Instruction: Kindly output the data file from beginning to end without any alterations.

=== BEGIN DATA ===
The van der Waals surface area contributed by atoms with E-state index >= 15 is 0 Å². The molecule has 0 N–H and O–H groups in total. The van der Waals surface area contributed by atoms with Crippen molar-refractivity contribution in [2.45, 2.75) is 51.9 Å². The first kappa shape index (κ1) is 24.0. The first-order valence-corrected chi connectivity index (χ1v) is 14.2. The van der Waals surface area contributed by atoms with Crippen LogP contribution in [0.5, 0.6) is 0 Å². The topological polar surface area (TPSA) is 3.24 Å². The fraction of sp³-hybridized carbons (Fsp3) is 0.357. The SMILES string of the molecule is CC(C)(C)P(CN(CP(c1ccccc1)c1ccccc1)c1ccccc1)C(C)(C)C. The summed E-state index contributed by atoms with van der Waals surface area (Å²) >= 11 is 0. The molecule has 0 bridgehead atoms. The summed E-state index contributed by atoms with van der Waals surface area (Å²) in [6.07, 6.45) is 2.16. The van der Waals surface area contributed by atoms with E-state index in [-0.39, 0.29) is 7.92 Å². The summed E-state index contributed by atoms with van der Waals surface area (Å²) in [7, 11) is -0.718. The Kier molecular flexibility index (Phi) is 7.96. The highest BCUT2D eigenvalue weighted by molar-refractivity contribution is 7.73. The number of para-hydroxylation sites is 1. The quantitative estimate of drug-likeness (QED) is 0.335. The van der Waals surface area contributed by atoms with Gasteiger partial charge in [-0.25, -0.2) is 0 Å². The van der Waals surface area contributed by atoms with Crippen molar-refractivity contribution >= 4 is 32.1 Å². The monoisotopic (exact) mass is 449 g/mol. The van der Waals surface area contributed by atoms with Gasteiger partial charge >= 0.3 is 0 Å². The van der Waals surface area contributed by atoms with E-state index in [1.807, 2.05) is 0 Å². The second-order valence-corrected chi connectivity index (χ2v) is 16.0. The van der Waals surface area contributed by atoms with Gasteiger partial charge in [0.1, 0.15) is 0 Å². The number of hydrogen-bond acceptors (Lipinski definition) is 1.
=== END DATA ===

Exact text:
The van der Waals surface area contributed by atoms with E-state index >= 15 is 0 Å². The molecule has 0 N–H and O–H groups in total. The van der Waals surface area contributed by atoms with Crippen molar-refractivity contribution in [2.45, 2.75) is 51.9 Å². The first kappa shape index (κ1) is 24.0. The first-order valence-corrected chi connectivity index (χ1v) is 14.2. The van der Waals surface area contributed by atoms with Crippen LogP contribution in [0.5, 0.6) is 0 Å². The topological polar surface area (TPSA) is 3.24 Å². The fraction of sp³-hybridized carbons (Fsp3) is 0.357. The SMILES string of the molecule is CC(C)(C)P(CN(CP(c1ccccc1)c1ccccc1)c1ccccc1)C(C)(C)C. The summed E-state index contributed by atoms with van der Waals surface area (Å²) >= 11 is 0. The molecule has 0 bridgehead atoms. The summed E-state index contributed by atoms with van der Waals surface area (Å²) in [6.07, 6.45) is 2.16. The van der Waals surface area contributed by atoms with E-state index in [-0.39, 0.29) is 7.92 Å². The summed E-state index contributed by atoms with van der Waals surface area (Å²) in [7, 11) is -0.718. The Kier molecular flexibility index (Phi) is 7.96. The highest BCUT2D eigenvalue weighted by molar-refractivity contribution is 7.73. The number of para-hydroxylation sites is 1. The quantitative estimate of drug-likeness (QED) is 0.335. The van der Waals surface area contributed by atoms with Gasteiger partial charge in [-0.25, -0.2) is 0 Å². The van der Waals surface area contributed by atoms with Crippen molar-refractivity contribution >= 4 is 32.1 Å². The monoisotopic (exact) mass is 449 g/mol. The van der Waals surface area contributed by atoms with Gasteiger partial charge >= 0.3 is 0 Å². The van der Waals surface area contributed by atoms with E-state index in [1.807, 2.05) is 0 Å². The second-order valence-corrected chi connectivity index (χ2v) is 16.0. The van der Waals surface area contributed by atoms with Gasteiger partial charge in [0.1, 0.15) is 0 Å². The number of hydrogen-bond acceptors (Lipinski definition) is 1.